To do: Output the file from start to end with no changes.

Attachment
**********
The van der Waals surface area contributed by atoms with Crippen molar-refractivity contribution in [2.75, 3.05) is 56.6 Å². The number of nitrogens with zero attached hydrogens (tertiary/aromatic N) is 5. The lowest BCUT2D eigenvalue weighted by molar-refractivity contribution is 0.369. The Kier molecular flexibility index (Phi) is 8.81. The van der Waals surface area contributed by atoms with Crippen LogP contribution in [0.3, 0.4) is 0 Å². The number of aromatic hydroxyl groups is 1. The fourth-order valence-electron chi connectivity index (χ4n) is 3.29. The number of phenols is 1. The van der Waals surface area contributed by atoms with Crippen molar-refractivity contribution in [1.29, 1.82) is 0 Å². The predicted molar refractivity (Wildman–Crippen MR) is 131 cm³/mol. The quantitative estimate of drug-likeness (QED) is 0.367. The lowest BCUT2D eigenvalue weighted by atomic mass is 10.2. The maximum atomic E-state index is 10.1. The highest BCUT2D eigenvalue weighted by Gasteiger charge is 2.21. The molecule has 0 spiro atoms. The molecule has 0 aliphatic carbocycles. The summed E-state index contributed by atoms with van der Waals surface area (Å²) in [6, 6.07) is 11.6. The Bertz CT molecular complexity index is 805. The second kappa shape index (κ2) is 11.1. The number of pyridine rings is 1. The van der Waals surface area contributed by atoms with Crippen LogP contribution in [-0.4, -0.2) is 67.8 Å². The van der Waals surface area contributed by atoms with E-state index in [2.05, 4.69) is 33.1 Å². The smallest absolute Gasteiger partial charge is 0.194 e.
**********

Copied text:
The van der Waals surface area contributed by atoms with Crippen molar-refractivity contribution in [2.75, 3.05) is 56.6 Å². The number of nitrogens with zero attached hydrogens (tertiary/aromatic N) is 5. The lowest BCUT2D eigenvalue weighted by molar-refractivity contribution is 0.369. The Kier molecular flexibility index (Phi) is 8.81. The van der Waals surface area contributed by atoms with Crippen LogP contribution in [0.3, 0.4) is 0 Å². The number of aromatic hydroxyl groups is 1. The fourth-order valence-electron chi connectivity index (χ4n) is 3.29. The number of phenols is 1. The van der Waals surface area contributed by atoms with Crippen molar-refractivity contribution in [1.29, 1.82) is 0 Å². The predicted molar refractivity (Wildman–Crippen MR) is 131 cm³/mol. The quantitative estimate of drug-likeness (QED) is 0.367. The lowest BCUT2D eigenvalue weighted by atomic mass is 10.2. The maximum atomic E-state index is 10.1. The highest BCUT2D eigenvalue weighted by Gasteiger charge is 2.21. The molecule has 0 spiro atoms. The molecule has 0 aliphatic carbocycles. The summed E-state index contributed by atoms with van der Waals surface area (Å²) in [6, 6.07) is 11.6. The Bertz CT molecular complexity index is 805. The second kappa shape index (κ2) is 11.1. The number of pyridine rings is 1. The van der Waals surface area contributed by atoms with Crippen LogP contribution in [-0.4, -0.2) is 67.8 Å². The van der Waals surface area contributed by atoms with E-state index in [2.05, 4.69) is 33.1 Å². The smallest absolute Gasteiger partial charge is 0.194 e.